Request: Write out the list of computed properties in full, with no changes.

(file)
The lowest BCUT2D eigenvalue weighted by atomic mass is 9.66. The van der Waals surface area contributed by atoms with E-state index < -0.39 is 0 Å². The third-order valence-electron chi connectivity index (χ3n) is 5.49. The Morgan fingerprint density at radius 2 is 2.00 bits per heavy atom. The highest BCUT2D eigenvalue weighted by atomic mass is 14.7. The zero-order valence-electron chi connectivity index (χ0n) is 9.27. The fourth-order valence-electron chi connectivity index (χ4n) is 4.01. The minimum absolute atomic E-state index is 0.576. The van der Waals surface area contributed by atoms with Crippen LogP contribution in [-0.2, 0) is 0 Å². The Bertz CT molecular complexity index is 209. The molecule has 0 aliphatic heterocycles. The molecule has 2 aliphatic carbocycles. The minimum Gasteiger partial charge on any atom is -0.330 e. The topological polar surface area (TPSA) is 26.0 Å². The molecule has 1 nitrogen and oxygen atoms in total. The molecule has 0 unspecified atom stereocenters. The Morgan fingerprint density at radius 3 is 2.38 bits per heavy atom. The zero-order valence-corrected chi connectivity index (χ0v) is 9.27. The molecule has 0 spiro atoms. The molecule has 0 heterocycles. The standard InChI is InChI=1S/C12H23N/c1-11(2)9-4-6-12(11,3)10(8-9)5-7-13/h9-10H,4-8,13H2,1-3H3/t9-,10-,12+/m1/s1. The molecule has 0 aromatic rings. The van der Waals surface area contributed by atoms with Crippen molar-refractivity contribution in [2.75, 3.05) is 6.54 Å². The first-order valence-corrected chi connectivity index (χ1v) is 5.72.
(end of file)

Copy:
The lowest BCUT2D eigenvalue weighted by atomic mass is 9.66. The van der Waals surface area contributed by atoms with E-state index < -0.39 is 0 Å². The third-order valence-electron chi connectivity index (χ3n) is 5.49. The Morgan fingerprint density at radius 2 is 2.00 bits per heavy atom. The highest BCUT2D eigenvalue weighted by atomic mass is 14.7. The zero-order valence-electron chi connectivity index (χ0n) is 9.27. The fourth-order valence-electron chi connectivity index (χ4n) is 4.01. The minimum absolute atomic E-state index is 0.576. The van der Waals surface area contributed by atoms with Crippen LogP contribution in [-0.2, 0) is 0 Å². The Bertz CT molecular complexity index is 209. The molecule has 0 aliphatic heterocycles. The molecule has 2 aliphatic carbocycles. The minimum Gasteiger partial charge on any atom is -0.330 e. The topological polar surface area (TPSA) is 26.0 Å². The molecule has 1 nitrogen and oxygen atoms in total. The molecule has 0 unspecified atom stereocenters. The Morgan fingerprint density at radius 3 is 2.38 bits per heavy atom. The zero-order valence-corrected chi connectivity index (χ0v) is 9.27. The molecule has 0 spiro atoms. The molecule has 0 heterocycles. The standard InChI is InChI=1S/C12H23N/c1-11(2)9-4-6-12(11,3)10(8-9)5-7-13/h9-10H,4-8,13H2,1-3H3/t9-,10-,12+/m1/s1. The molecule has 0 aromatic rings. The van der Waals surface area contributed by atoms with Crippen molar-refractivity contribution in [2.75, 3.05) is 6.54 Å². The first-order valence-corrected chi connectivity index (χ1v) is 5.72.